INDIANAPOLIS — The first doses of the coronavirus vaccine have been administered to frontline healthcare workers in Indiana after the first allotment arrived Monday morning, according to the state health department.
The Indiana Department of Health (ISDH) said The first doses were administered to a physician, nurse, respiratory therapist, pharmacist, patient care tech and environmental services tech at Parkview Health in Fort Wayne shortly after noon today.
“The arrival of vaccine is an incredible milestone in our efforts to end this pandemic,” Gov. Eric J. Holcomb said. “The combination of a vaccine and simple mitigation measures like wearing a mask and keeping your distance will get us through to the other side.”
According to ISDH, Parkview and Clark Memorial Hospital in Jeffersonville both received initial doses of vaccine Monday morning. These two facilities are among the five pilot hospitals slated to receive vaccine first.
More allotments are expected to arrive at Deaconess Hospital in Evansville, IU Methodist in Indianapolis and Community Hospital in Munster within the next few days, said the health department.
ISDH said more than 20,000 Indiana healthcare workers statewide have already registered to get their first dose, and more than 50 hospitals and clinics are expected to receive a total of 55,575 doses of vaccine by the end of the week with additional shipments expected weekly.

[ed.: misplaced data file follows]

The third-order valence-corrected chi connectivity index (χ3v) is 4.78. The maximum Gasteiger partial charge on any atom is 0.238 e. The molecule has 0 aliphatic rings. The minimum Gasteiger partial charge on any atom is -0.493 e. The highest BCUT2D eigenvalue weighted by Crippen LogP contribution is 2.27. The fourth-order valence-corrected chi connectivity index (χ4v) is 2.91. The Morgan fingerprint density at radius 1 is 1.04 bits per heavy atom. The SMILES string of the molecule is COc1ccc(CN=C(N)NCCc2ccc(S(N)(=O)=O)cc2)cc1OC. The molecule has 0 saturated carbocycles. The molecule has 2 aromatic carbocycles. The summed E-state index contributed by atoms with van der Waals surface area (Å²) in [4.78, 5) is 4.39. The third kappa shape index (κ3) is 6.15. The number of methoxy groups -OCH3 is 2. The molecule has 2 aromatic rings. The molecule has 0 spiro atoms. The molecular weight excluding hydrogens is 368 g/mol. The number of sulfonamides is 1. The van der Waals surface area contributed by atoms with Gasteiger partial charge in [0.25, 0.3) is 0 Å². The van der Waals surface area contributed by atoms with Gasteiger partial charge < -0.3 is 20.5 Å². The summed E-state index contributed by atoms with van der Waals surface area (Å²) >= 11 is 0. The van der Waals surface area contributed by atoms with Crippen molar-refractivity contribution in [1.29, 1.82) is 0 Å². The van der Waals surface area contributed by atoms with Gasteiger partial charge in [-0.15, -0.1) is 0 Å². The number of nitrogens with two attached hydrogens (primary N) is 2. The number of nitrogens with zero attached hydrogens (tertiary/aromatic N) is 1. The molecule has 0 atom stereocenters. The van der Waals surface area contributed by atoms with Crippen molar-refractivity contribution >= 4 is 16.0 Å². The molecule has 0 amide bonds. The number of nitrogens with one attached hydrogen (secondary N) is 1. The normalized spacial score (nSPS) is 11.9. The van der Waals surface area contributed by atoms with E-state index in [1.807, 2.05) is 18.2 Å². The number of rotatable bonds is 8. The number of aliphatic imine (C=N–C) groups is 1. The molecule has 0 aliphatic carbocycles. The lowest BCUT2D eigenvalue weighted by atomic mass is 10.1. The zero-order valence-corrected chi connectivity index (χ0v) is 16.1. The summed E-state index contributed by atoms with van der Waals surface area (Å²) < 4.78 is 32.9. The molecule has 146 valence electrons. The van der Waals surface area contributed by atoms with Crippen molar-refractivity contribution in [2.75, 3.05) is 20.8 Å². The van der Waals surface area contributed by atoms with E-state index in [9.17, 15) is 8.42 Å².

Because of their higher risk of exposure and because the vaccine will be shipped to states in phases, the first doses will be provided for the state’s frontline healthcare workers and long-term care facility residents and staff.
State Health Commissioner Dr. Kristina Box said, “Our frontline healthcare workers have taken care of Hoosiers for months. By opening vaccine to them first, we are able to protect our healthcare workforce and help ensure that Hoosiers retain access to the care they need, whether it’s due to COVID or another medical matter.”
ISDH Chief Medical Officer Dr. Lindsay Weaver said half of Indiana’s COVID-related deaths are residents of long-term care facilities. Weaver is in charge of the state’s vaccine planning and distribution effort.
Weaver said Indiana will open the vaccine to additional groups as more shipments are received. She encouraged everyone to begin preparing for when vaccine is widely available, and reminded Hoosiers that the vaccine requires two doses administered a minimum of 21 to 28 days apart.
“Science has proven that vaccines are safe and effective at preventing disease, and I encourage Hoosiers to begin learning about the COVID-19 vaccine now so they are ready to protect themselves, their families and their communities as soon as the vaccine is available to them,” Weaver said.
For more information about the COVID-19 vaccine, visit Coronavirus.In.Gov/vaccine.
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